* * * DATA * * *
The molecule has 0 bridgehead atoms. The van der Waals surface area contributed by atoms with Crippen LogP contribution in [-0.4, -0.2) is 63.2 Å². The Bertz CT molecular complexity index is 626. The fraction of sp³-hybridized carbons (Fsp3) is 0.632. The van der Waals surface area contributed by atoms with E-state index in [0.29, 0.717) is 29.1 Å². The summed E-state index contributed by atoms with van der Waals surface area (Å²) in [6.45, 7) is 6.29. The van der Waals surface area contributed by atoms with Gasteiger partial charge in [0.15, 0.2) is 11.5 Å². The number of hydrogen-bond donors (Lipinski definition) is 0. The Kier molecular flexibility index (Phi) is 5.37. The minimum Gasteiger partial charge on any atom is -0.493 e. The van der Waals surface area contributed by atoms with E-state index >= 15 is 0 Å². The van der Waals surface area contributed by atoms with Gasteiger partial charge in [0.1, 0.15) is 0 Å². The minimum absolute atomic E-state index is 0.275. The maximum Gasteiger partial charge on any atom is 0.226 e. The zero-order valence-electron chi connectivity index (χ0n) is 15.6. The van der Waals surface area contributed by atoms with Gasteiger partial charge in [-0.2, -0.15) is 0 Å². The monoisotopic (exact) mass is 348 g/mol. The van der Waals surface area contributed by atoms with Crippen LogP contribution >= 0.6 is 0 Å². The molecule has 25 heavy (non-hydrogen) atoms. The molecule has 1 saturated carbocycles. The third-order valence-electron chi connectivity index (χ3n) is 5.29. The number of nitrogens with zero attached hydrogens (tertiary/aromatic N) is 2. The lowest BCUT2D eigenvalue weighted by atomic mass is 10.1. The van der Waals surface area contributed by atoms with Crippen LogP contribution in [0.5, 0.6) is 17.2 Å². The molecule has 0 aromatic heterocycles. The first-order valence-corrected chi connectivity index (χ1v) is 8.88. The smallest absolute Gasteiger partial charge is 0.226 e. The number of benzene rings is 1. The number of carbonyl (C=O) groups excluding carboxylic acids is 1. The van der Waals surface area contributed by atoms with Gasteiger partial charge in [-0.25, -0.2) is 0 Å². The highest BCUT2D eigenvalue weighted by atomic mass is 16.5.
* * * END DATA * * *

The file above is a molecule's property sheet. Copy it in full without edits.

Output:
The molecule has 0 bridgehead atoms. The van der Waals surface area contributed by atoms with Crippen LogP contribution in [-0.4, -0.2) is 63.2 Å². The Bertz CT molecular complexity index is 626. The fraction of sp³-hybridized carbons (Fsp3) is 0.632. The van der Waals surface area contributed by atoms with E-state index in [0.29, 0.717) is 29.1 Å². The summed E-state index contributed by atoms with van der Waals surface area (Å²) in [6.45, 7) is 6.29. The van der Waals surface area contributed by atoms with Gasteiger partial charge in [0.15, 0.2) is 11.5 Å². The number of hydrogen-bond donors (Lipinski definition) is 0. The Kier molecular flexibility index (Phi) is 5.37. The minimum Gasteiger partial charge on any atom is -0.493 e. The van der Waals surface area contributed by atoms with E-state index >= 15 is 0 Å². The van der Waals surface area contributed by atoms with Gasteiger partial charge in [0.1, 0.15) is 0 Å². The minimum absolute atomic E-state index is 0.275. The maximum Gasteiger partial charge on any atom is 0.226 e. The zero-order valence-electron chi connectivity index (χ0n) is 15.6. The van der Waals surface area contributed by atoms with Gasteiger partial charge in [-0.2, -0.15) is 0 Å². The monoisotopic (exact) mass is 348 g/mol. The van der Waals surface area contributed by atoms with Crippen LogP contribution >= 0.6 is 0 Å². The molecule has 25 heavy (non-hydrogen) atoms. The molecule has 1 saturated carbocycles. The third-order valence-electron chi connectivity index (χ3n) is 5.29. The number of nitrogens with zero attached hydrogens (tertiary/aromatic N) is 2. The lowest BCUT2D eigenvalue weighted by atomic mass is 10.1. The van der Waals surface area contributed by atoms with Crippen LogP contribution in [0.5, 0.6) is 17.2 Å². The molecule has 0 aromatic heterocycles. The first-order valence-corrected chi connectivity index (χ1v) is 8.88. The smallest absolute Gasteiger partial charge is 0.226 e. The number of benzene rings is 1. The number of carbonyl (C=O) groups excluding carboxylic acids is 1. The van der Waals surface area contributed by atoms with Gasteiger partial charge in [-0.25, -0.2) is 0 Å². The highest BCUT2D eigenvalue weighted by atomic mass is 16.5.